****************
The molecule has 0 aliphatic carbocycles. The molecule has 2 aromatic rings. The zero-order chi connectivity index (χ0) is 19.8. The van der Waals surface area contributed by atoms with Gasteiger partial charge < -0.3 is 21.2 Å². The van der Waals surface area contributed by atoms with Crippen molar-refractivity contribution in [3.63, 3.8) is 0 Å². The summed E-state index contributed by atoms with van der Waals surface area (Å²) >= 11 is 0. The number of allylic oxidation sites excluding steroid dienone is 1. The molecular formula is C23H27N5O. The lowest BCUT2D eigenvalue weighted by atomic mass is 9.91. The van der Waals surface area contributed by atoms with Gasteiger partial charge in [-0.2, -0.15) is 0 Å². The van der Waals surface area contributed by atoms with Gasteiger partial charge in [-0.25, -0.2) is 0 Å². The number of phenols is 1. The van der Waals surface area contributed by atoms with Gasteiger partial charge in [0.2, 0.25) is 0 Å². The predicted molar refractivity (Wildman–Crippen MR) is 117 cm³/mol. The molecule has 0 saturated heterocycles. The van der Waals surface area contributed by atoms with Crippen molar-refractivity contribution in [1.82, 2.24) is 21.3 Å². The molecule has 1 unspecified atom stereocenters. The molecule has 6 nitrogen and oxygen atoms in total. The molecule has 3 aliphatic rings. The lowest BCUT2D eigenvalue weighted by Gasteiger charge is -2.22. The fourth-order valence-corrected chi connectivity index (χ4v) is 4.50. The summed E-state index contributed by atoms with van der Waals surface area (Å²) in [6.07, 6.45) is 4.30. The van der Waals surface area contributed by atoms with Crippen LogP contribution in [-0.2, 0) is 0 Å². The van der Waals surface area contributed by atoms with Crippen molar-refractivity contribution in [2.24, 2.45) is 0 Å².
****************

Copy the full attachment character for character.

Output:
The molecule has 0 aliphatic carbocycles. The molecule has 2 aromatic rings. The zero-order chi connectivity index (χ0) is 19.8. The van der Waals surface area contributed by atoms with Gasteiger partial charge < -0.3 is 21.2 Å². The van der Waals surface area contributed by atoms with Crippen molar-refractivity contribution in [3.63, 3.8) is 0 Å². The summed E-state index contributed by atoms with van der Waals surface area (Å²) >= 11 is 0. The number of allylic oxidation sites excluding steroid dienone is 1. The molecular formula is C23H27N5O. The lowest BCUT2D eigenvalue weighted by atomic mass is 9.91. The van der Waals surface area contributed by atoms with Gasteiger partial charge in [-0.2, -0.15) is 0 Å². The van der Waals surface area contributed by atoms with Gasteiger partial charge in [-0.25, -0.2) is 0 Å². The number of phenols is 1. The van der Waals surface area contributed by atoms with Gasteiger partial charge in [0.2, 0.25) is 0 Å². The predicted molar refractivity (Wildman–Crippen MR) is 117 cm³/mol. The molecule has 0 saturated heterocycles. The van der Waals surface area contributed by atoms with Crippen molar-refractivity contribution in [1.82, 2.24) is 21.3 Å². The molecule has 1 unspecified atom stereocenters. The molecule has 6 nitrogen and oxygen atoms in total. The molecule has 3 aliphatic rings. The lowest BCUT2D eigenvalue weighted by Gasteiger charge is -2.22. The fourth-order valence-corrected chi connectivity index (χ4v) is 4.50. The summed E-state index contributed by atoms with van der Waals surface area (Å²) in [6.07, 6.45) is 4.30. The van der Waals surface area contributed by atoms with Crippen LogP contribution in [-0.2, 0) is 0 Å². The van der Waals surface area contributed by atoms with Crippen molar-refractivity contribution in [2.24, 2.45) is 0 Å².